This situation spurred many awkward explanations for Katz. The virus sent the same message to about 35 of Katz’s Facebook contacts, including her uncle, her cousin, a friend’s mom and many people she had not spoken to in years.

Besides simply awkward situations, these scams can reveal personal information to third parties.

Sophomore Anya Jobalia also became a victim to the virus after clicking on the link.

“It sent the link with the shocking face emojis to so many of my Facebook friends, and I had to post that I had gotten hacked to warn anyone who could have gotten it from me,” Jobalia said.

Because of concerns like these, other high schools in the area have given up or limited Facebook use over the years, yet Saratoga High continues to rely on it for communications, even with growing concern from parents because of Facebook’s controversial privacy practices.

Having used technology like Google Classroom or Schoology at Redwood Middle School, freshman Linnea Bradley expected that high school would be similar. Bradley’s parents were hesitant when they found out that Bradley would need a Facebook account for coordinating extracurriculars, receiving help for homework, and receiving information from teachers and students about a class.

“My dad doesn’t really like Facebook and he deleted his account,” Bradley said. “He thought they were tracking him and they may know too much about him.”

Bradley wound up getting a Facebook account to make sure that she would receive information about school events, but took precautions like not giving out personal information such her school or her actual birthday to the website.

In addition to all the groups that use Facebook, some teachers have come to rely on it as well..Citing ease as his primary reason, English teacher Jason Friend encourages his AP Language students to join a Facebook group to share articles, videos, class announcements and anything related to course material.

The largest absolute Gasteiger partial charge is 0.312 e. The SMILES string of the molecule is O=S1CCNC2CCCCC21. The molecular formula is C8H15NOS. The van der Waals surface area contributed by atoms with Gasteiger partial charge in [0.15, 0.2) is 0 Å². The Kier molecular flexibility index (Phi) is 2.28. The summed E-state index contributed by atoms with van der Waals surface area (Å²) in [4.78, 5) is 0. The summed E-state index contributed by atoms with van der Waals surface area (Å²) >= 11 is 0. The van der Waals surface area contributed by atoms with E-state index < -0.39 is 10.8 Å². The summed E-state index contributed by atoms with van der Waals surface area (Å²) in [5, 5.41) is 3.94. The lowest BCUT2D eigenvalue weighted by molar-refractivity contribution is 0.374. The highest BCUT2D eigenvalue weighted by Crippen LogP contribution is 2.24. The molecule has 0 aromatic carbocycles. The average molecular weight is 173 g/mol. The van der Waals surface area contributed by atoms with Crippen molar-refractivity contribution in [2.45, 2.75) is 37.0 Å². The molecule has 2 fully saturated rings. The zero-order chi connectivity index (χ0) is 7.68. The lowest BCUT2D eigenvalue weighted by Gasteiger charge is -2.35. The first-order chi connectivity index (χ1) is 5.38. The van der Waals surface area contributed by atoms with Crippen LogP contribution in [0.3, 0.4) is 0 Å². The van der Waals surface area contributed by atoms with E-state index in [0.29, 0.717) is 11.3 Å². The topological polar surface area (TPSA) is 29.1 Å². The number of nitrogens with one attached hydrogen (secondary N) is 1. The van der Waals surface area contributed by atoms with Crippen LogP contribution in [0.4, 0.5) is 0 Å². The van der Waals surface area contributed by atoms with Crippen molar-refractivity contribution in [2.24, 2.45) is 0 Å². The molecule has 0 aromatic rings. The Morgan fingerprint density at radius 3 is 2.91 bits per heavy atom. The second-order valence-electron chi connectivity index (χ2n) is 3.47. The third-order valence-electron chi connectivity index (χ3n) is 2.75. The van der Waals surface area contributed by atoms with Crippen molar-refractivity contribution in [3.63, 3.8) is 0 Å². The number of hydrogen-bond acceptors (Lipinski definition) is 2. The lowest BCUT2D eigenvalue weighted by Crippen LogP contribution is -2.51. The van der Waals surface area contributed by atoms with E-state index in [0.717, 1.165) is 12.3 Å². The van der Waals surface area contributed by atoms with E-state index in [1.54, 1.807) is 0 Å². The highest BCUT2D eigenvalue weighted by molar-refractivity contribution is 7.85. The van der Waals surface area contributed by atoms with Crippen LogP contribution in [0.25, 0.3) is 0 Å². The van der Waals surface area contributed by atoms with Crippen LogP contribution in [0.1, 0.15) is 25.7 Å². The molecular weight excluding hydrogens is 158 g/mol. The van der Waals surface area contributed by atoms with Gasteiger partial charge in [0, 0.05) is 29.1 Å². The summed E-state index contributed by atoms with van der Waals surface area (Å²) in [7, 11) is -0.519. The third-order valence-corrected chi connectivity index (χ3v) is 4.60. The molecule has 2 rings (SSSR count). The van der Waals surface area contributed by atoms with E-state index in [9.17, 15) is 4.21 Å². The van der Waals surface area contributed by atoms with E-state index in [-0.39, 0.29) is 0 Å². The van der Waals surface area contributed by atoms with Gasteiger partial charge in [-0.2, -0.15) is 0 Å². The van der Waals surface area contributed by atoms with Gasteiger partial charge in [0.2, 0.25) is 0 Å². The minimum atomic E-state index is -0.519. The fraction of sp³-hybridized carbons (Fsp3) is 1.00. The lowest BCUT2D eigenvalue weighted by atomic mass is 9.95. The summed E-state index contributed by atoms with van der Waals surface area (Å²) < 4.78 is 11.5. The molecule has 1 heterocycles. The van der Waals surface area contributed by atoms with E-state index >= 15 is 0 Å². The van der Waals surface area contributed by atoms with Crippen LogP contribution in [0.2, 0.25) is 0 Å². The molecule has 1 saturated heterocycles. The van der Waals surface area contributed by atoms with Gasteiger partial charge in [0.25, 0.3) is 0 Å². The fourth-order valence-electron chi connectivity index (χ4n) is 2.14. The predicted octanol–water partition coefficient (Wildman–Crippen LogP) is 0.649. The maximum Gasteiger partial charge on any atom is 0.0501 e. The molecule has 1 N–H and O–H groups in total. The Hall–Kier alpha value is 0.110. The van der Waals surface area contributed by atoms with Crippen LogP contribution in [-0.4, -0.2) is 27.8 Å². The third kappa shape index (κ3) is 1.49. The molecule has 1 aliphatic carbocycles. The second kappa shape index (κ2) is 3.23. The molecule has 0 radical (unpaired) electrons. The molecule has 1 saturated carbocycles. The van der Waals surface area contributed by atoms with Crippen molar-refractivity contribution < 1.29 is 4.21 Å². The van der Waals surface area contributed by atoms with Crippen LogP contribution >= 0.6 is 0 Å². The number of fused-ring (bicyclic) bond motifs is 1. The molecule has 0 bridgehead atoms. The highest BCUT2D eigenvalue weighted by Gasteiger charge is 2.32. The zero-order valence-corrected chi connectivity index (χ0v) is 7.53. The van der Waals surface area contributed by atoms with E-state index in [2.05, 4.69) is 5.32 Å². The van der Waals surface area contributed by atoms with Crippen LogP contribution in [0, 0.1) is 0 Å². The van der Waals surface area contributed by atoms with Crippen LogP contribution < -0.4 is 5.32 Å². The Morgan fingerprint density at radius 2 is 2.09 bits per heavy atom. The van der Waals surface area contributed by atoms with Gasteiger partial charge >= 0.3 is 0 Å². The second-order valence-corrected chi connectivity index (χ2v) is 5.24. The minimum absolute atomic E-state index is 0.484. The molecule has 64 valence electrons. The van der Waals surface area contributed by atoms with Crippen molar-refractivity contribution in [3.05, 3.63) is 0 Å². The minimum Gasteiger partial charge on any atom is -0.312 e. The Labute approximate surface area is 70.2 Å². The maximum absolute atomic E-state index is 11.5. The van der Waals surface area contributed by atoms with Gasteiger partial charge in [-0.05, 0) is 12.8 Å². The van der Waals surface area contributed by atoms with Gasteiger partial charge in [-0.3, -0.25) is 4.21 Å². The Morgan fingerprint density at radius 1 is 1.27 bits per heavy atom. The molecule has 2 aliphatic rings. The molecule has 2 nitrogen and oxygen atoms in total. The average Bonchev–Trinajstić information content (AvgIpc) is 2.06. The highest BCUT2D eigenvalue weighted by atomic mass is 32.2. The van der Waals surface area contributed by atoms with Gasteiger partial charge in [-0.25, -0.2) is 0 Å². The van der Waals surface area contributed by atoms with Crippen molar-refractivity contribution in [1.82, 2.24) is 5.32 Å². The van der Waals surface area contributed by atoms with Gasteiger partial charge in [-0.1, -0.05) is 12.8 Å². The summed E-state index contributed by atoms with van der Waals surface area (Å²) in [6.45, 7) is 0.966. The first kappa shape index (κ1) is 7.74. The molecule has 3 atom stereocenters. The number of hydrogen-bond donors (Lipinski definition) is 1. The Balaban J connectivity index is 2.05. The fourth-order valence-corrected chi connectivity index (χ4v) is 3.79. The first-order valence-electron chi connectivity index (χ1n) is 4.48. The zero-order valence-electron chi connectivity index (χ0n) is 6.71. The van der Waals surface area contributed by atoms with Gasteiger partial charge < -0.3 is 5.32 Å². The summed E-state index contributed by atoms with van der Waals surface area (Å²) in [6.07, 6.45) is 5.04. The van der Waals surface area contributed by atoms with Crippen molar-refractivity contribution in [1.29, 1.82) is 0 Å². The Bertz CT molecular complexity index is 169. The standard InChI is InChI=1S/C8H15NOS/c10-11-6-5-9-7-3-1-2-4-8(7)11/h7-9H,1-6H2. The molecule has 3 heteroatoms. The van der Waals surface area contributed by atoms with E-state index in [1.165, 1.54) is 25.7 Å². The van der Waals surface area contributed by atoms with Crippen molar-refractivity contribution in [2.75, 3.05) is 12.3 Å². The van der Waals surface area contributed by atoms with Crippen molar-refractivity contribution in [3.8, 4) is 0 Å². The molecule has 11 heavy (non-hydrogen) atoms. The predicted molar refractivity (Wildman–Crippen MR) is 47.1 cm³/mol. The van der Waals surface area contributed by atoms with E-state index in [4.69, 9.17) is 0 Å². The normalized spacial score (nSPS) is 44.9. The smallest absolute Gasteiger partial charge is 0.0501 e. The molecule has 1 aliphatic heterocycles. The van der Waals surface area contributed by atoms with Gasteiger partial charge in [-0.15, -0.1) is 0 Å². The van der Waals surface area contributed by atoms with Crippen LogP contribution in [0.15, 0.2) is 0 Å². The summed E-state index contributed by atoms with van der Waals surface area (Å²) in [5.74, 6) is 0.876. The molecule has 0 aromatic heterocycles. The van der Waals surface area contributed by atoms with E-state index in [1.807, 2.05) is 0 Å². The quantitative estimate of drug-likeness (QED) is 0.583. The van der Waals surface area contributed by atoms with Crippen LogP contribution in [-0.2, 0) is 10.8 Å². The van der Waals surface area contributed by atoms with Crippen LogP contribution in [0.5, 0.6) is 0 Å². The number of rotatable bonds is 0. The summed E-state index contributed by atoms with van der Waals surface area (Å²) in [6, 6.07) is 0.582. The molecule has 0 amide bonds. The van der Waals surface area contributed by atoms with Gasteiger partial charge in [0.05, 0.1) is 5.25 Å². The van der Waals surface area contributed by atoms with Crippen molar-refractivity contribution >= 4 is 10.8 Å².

“It is an easy way of sharing information that often gets to people in a way that Canvas doesn’t, since people don’t check their emails anymore,” Friend said.

Although he has considered switching to other sites, Friend said he has found himself valuing Facebook’s efficiency.

“Students use so many different platforms, but Facebook has been around long enough that the saturation of everybody essentially having an account makes it useful,” Friend said. “The minute you go to a different platform you lose what’s most useful.”

Because switching to a new platform presents problems, many teachers avoid doing so.

Like many other teachers, Friend uses his Facebook group as a communication channel, considering it the quickest and easiest way to reach his students.

Recently, though, some groups and classes have taken the leap away from Facebook.The robotics team is trying an interface called Slack, a cloud-based system released in 2013. With a messaging system similar to Facebook Messenger, Slack emphasizes collaboration and team-based projects, while also guaranteeing privacy.

AP Computer Science teacher Thomas Wang uses Piazza, a Q&A web service. Founded in 2009, it serves as a combination of a forum and a wiki to contribute to the overall learning experience of students.

Fremont High School uses text messaging and Instagram rather than Facebook to get information out to students because most have a phone number and account already.

The school asks students to enter a number and text a specific code to it, subscribing users to updates on high school events. The school itself has an Instagram account where it displays pictures and announcements of school games or activities.

Groups within Fremont High use Instagram to communicate, creating accounts for groups such as cheer, choir and dance, which members will then follow for updates.  

The Harker School heavily uses Schoology for spreading classroom information.

Despite  various social interfaces come into use the Saratoga campus, Facebook continues to dominate as the primary source of information for students.

Even as a schoolwide interface with an announcements feature, Canvas takes a backseat to Facebook because it does not allow students to make announcements to their fellow peers. There is no feature for students to create and post to their own groups, which makes it useless to students intending to send out a message.

Although Facebook continues to be the dominant player in social media, the Cambridge Analytica scandal serves as a reminder to students, both incoming and veteran, of the importance of exercising caution with it.

“It’s just made me think twice about anything I do on Facebook because I don’t want to risk any of my personal information getting in the wrong hands again,” Jobalia said.